CRP Acres Slip Over 13-Year Period

Jan 7, 2022  | 7 min  | Ep4721

Acreage battles happen every year as producers look to plant acres giving them the best chance at making money. 

However, the holders of millions of acres that have been set aside for environmental and financial gain are approaching a big decision. 

Here’s Colleen Bradford Krantz in this week’s Cover Story.

Melanie Aldrich, Emmons, Minnesota: “So this here is my CRP. There’s about 95 acres.”

Melanie Aldrich, a southern Minnesotan who previously farmed, stopped renting her land in 2015 and enrolled it in the federal government’s Conservation Reserve Program. Aldrich had grown tired of wondering every year which area farmer might rent the ground.

Melanie Aldrich, Emmons, Minnesota: “It was kind of a guaranteed income and really just a simple, like, I didn’t have to worry about is the farmer going to rent it next year.”

She signed a 10-year contract, which began in 2016, and is planning to reapply when it expires in 2026, assuming the payments remain competitive. But she says more farmers in the area prefer to plant crops or graze livestock.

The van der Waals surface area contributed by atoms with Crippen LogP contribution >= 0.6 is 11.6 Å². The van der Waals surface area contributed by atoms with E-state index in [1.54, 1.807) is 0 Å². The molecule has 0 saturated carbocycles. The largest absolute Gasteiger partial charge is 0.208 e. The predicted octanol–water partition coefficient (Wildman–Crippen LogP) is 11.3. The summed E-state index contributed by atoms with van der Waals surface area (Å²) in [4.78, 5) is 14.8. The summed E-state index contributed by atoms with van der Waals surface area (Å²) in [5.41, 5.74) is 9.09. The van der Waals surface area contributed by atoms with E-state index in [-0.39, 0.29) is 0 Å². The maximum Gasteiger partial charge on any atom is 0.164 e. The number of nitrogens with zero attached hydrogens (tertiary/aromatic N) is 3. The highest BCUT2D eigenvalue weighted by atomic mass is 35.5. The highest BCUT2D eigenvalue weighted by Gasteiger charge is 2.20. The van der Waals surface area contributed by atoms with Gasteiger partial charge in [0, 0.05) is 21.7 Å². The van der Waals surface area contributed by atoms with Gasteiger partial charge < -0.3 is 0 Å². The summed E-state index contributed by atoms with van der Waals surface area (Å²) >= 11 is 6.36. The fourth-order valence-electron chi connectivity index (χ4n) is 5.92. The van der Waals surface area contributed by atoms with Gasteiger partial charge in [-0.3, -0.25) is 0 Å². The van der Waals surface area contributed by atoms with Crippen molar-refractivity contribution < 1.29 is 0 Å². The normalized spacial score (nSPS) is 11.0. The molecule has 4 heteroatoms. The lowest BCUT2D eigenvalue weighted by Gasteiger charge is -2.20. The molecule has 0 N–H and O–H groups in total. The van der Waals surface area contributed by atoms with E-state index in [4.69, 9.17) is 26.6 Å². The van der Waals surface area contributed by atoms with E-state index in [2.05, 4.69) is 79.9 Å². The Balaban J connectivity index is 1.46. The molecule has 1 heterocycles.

Melanie Aldrich, Emmons, Minnesota: “I think smaller farmers are trying to farm as much ground as they can, and, you know, most people who own farms that are farmers want to farm the ground.”

Aldrich may be right about the mood of most farmers; the nation’s total acres enrolled in the various federal CRP programs has been on a downward trend for an unprecedented 13 years. The federal government is also facing the expiration of millions of acres’ worth of CRP contracts, a phenomenon that occurs 10 and 15 years after a large general CRP signup.

Kent Thiesse, Farm Management Analyst, MinnStar Bank: “Before the current year, you were at 20.5 million acres. So if your goal was to get to 27 million acres by the end of ‘23, you had to add about 6.5 million acres to get there. Plus you had these 9 million acres expiring. So that’s 15 million acres that you need to be looking at so that’s almost 75 percent of what you had enrolled in CRP. It’s a pretty daunting task.”